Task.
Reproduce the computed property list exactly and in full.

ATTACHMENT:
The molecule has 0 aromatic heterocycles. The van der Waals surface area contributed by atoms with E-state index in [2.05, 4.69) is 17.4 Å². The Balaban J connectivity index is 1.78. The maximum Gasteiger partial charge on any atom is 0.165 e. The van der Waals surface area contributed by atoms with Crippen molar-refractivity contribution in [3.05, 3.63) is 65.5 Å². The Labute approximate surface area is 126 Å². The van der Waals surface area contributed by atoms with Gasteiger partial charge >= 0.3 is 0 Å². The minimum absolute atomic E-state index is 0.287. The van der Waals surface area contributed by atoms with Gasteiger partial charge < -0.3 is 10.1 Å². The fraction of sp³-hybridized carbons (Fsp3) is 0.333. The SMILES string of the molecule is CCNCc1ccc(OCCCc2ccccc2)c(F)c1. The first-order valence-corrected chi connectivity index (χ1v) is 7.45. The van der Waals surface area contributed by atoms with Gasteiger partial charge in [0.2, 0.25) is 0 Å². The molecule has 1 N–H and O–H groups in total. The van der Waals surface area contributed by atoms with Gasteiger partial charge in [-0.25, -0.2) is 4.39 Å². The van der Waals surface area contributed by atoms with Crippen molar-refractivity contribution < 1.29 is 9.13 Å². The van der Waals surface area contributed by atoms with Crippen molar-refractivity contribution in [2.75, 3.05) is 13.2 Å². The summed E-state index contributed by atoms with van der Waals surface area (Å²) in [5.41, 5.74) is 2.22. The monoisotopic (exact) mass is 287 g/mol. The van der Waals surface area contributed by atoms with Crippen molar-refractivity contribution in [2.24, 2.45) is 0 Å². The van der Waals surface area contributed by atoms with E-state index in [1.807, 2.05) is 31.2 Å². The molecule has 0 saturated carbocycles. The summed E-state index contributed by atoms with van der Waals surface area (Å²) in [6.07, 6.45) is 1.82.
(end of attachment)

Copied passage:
The molecule has 0 aromatic heterocycles. The van der Waals surface area contributed by atoms with E-state index in [2.05, 4.69) is 17.4 Å². The Balaban J connectivity index is 1.78. The maximum Gasteiger partial charge on any atom is 0.165 e. The van der Waals surface area contributed by atoms with Crippen molar-refractivity contribution in [3.05, 3.63) is 65.5 Å². The Labute approximate surface area is 126 Å². The van der Waals surface area contributed by atoms with Gasteiger partial charge >= 0.3 is 0 Å². The minimum absolute atomic E-state index is 0.287. The van der Waals surface area contributed by atoms with Gasteiger partial charge < -0.3 is 10.1 Å². The fraction of sp³-hybridized carbons (Fsp3) is 0.333. The SMILES string of the molecule is CCNCc1ccc(OCCCc2ccccc2)c(F)c1. The first-order valence-corrected chi connectivity index (χ1v) is 7.45. The van der Waals surface area contributed by atoms with Gasteiger partial charge in [0.2, 0.25) is 0 Å². The molecule has 1 N–H and O–H groups in total. The van der Waals surface area contributed by atoms with Gasteiger partial charge in [-0.25, -0.2) is 4.39 Å². The van der Waals surface area contributed by atoms with Crippen molar-refractivity contribution < 1.29 is 9.13 Å². The van der Waals surface area contributed by atoms with Crippen molar-refractivity contribution in [2.75, 3.05) is 13.2 Å². The summed E-state index contributed by atoms with van der Waals surface area (Å²) in [5.41, 5.74) is 2.22. The monoisotopic (exact) mass is 287 g/mol. The van der Waals surface area contributed by atoms with Crippen molar-refractivity contribution in [2.24, 2.45) is 0 Å². The van der Waals surface area contributed by atoms with E-state index in [1.807, 2.05) is 31.2 Å². The molecule has 0 saturated carbocycles. The summed E-state index contributed by atoms with van der Waals surface area (Å²) in [6.07, 6.45) is 1.82.